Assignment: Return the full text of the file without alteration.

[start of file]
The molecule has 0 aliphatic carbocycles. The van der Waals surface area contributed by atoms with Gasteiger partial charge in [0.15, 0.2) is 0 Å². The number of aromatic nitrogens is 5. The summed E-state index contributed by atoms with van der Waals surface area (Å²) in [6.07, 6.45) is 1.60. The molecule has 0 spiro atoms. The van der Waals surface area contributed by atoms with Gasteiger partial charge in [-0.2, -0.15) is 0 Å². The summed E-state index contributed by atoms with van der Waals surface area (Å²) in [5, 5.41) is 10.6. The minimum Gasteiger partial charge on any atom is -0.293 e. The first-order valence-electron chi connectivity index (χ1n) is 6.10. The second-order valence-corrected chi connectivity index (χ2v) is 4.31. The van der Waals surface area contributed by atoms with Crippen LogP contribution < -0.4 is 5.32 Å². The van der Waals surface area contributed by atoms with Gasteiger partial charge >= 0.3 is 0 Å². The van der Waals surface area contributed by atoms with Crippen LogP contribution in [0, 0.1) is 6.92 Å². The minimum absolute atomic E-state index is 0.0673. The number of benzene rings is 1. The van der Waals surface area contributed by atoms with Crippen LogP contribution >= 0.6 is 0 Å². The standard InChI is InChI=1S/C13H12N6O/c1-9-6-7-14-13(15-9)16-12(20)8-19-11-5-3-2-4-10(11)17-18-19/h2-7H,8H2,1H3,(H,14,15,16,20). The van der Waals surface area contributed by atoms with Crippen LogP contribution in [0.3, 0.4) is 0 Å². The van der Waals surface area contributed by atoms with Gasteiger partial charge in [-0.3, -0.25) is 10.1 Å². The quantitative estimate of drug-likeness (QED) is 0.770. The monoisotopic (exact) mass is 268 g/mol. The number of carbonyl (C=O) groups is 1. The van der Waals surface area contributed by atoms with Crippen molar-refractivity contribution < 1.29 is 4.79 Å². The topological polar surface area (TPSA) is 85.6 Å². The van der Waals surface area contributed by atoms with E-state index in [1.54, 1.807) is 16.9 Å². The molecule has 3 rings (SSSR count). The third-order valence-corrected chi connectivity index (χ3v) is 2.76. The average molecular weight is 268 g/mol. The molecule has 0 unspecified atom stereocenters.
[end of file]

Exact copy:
The molecule has 0 aliphatic carbocycles. The van der Waals surface area contributed by atoms with Gasteiger partial charge in [0.15, 0.2) is 0 Å². The number of aromatic nitrogens is 5. The summed E-state index contributed by atoms with van der Waals surface area (Å²) in [6.07, 6.45) is 1.60. The molecule has 0 spiro atoms. The van der Waals surface area contributed by atoms with Gasteiger partial charge in [-0.2, -0.15) is 0 Å². The summed E-state index contributed by atoms with van der Waals surface area (Å²) in [5, 5.41) is 10.6. The minimum Gasteiger partial charge on any atom is -0.293 e. The first-order valence-electron chi connectivity index (χ1n) is 6.10. The second-order valence-corrected chi connectivity index (χ2v) is 4.31. The van der Waals surface area contributed by atoms with Crippen LogP contribution < -0.4 is 5.32 Å². The van der Waals surface area contributed by atoms with Gasteiger partial charge >= 0.3 is 0 Å². The van der Waals surface area contributed by atoms with Crippen LogP contribution in [0, 0.1) is 6.92 Å². The minimum absolute atomic E-state index is 0.0673. The number of benzene rings is 1. The van der Waals surface area contributed by atoms with Crippen LogP contribution >= 0.6 is 0 Å². The standard InChI is InChI=1S/C13H12N6O/c1-9-6-7-14-13(15-9)16-12(20)8-19-11-5-3-2-4-10(11)17-18-19/h2-7H,8H2,1H3,(H,14,15,16,20). The van der Waals surface area contributed by atoms with Crippen LogP contribution in [0.3, 0.4) is 0 Å². The van der Waals surface area contributed by atoms with Gasteiger partial charge in [-0.3, -0.25) is 10.1 Å². The quantitative estimate of drug-likeness (QED) is 0.770. The monoisotopic (exact) mass is 268 g/mol. The number of carbonyl (C=O) groups is 1. The van der Waals surface area contributed by atoms with Crippen molar-refractivity contribution < 1.29 is 4.79 Å². The topological polar surface area (TPSA) is 85.6 Å². The van der Waals surface area contributed by atoms with E-state index in [1.54, 1.807) is 16.9 Å². The molecule has 3 rings (SSSR count). The third-order valence-corrected chi connectivity index (χ3v) is 2.76. The average molecular weight is 268 g/mol. The molecule has 0 unspecified atom stereocenters.